Participating in a Psychologically Safe Way…

…is about how we communicate, what we communicate.

At Dale Carnegie we know that people classify us as leaders and communicators in fours ways: what we do, how we look, what we say and how we say it. As we engage with others (at work or personally), we need to be aware of the message we intend to send and how it lands with them. Psychological safety is the belief that you won’t get punished or humiliated for speaking up with ideas, questions, concerns, or mistakes. The assumption is we know how to share our thoughts and opinions without offending others, and that we feel comfortable making certain statements. If, like most people, you feel anxious or fearful to say something, chances are you choose not to say anything. If this is a regular occurrence in your life, then know that psychologists call this avoidance coping – where we choose our behavior to avoid a particular thought or feeling.

The truth is, when communicating to an executive, other team members, or a person who has a high opinion on a particular subject matter, the anxious feeling we get is a good thing. Feeling anxious means you want to make a good impression or at least do well in that interaction.

This feeling of anxiety has one of two outcomes. The first is that as the body starts to fill with adrenalin and rushes blood to the important parts of the body and prepares it for a successful interaction. This physical response taps into your creative, positive & innovative mindset which has you state your thoughts and contribute to the discussion. This outcome results in a positive experience, and you chose to do it again when the opportunity presents itself.

The second is opposite. When you overthink what to say, the anxiety overwhelms the mind and closes access to your creative, innovative thought patterns. This adrenalin triggers thoughts of avoidance and the choice is made to remain silent, saying nothing to avoid any form of discomfort. Your impact is non-existent or negligible at best. You do not influence the conversation at all and are not seen as contributor. The overarching result is negative and because you did not feel good, the avoidance pattern is repeated.  

How do we patriciate in conversations in a psychologically safe way? There are two roles here, one as team member and one as team leader.

As a team member, we can be intentional with how we contribute to a conversation. When the anxiety takes hold and the adrenalin prepares the body, channel the thoughts to a creative mindset by leaning into the impromptu method of Topic Experience Speak. No matter what the situation is, the topic will present itself and when it does, channel thoughts to the following:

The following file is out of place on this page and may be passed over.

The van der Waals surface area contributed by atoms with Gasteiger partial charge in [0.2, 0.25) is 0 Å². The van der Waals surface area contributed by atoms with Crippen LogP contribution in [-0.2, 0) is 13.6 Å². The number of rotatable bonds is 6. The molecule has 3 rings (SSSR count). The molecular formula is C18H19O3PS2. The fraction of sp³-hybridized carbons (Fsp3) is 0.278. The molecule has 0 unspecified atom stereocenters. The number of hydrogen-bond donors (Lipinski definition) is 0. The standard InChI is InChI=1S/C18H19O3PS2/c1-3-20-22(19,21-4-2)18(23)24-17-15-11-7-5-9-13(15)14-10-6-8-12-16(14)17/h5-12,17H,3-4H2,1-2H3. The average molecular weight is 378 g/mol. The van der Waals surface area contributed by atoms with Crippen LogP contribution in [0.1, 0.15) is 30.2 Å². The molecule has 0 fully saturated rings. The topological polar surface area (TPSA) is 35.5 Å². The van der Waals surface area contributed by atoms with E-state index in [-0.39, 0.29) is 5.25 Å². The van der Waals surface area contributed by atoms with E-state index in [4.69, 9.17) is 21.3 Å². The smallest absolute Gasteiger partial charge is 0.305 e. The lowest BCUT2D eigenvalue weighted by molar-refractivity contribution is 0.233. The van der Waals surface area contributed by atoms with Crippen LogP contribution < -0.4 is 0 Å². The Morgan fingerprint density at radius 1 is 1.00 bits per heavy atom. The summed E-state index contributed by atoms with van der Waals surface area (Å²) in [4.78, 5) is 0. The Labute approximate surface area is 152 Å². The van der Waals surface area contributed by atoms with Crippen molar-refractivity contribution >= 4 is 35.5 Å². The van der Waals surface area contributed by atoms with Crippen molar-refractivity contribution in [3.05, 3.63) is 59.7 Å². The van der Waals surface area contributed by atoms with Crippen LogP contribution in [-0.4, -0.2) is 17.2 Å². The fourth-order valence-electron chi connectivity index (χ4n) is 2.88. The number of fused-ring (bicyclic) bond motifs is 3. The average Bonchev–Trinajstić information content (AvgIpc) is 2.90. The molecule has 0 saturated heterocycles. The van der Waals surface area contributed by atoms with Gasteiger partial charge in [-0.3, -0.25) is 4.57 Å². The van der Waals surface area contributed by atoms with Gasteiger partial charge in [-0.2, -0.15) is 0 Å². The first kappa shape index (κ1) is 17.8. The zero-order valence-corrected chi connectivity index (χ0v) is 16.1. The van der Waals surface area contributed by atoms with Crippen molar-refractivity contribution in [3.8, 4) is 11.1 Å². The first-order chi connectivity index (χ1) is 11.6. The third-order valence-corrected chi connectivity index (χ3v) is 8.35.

1. TOPIC – What do I think about it and why?
  2. EXPERIENCE/EVIDENCE – What experience have I had, or what evidence do I have that forms my thoughts on the topic?
  3. SPEAK – contribute to the conversation by emphasizing the evidence or experience you have. This allows us to be more factual in the conversation and reduces the risk of being overly emotional.

As a team leader, we are responsible for creating a psychological safe environment in which team members can contribute. The team leader must be socially aware that the experiences and evidence brought forward will be formed by the individuals life experiences. As we listen to the statement in the conversation our body may also be pumping adrenalin causing anxiety for us as the leader. Again, channel the thought to the creative, optimistic side of the brain that allows us to be open minded and inclusive. It is imperative for the leader to LISTEN. Often, we hear what is being said, but we don’t listen effectively! Hearing is instinctive and listening is voluntary. We have internal biases that form our opinions early in the conversation, so when we hear instead of listen, it hinders creativity and collaboration. How do we become empathetic listeners?  Review the various forms of listening. We are typically selective listeners, in that we listen to reply.  What we need to be is proactive, empathetic listeners that are attentive. When a team member is speaking consider having a listening attitude that thinks through following:

  1. Have I heard this before?
  2. How is it different from I have heard?At what level of the organization is this relevant to? (Or how it this relevant to me personally?)
  3. How is this aligned to the team or organizations goals, vision and initiatives?
  4. What are they sharing that I could learn from?

When we participate as team members and team leaders in a psychologically safe way, we create an environment that allows for others to contribute. This in turns fosters an environment of inclusion which ultimately leads to higher levels of creativity, engagement, and overall team success.

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Neville De Lucia has been in the people development business for over 20years.  He started his career as a certified financial planner and joined Dale Carnegie as a performance consultant in October 2000. Over the years Neville has applied his trade globally and supports the development of organizations by delivering customized training to clients in the USA, Europe, Middle East and Africa.  Neville is a Business Coach, TEDx Speaker Coach and has a passion for youth development and is currently engaging with young adults on job readiness initiatives that will prepare them for the workplace of the future.

As a people’s person, you will find that Neville is fit for purpose in this industry.  His focus on others allows them to grow into the person that they want to be.  Neville and his wife Caryn moved to Cary North Carolina in January 2021 with their three daughters and are excited to build a successful business in the USA.  To work with Neville or to just have a conversation reach out and connect with him here.

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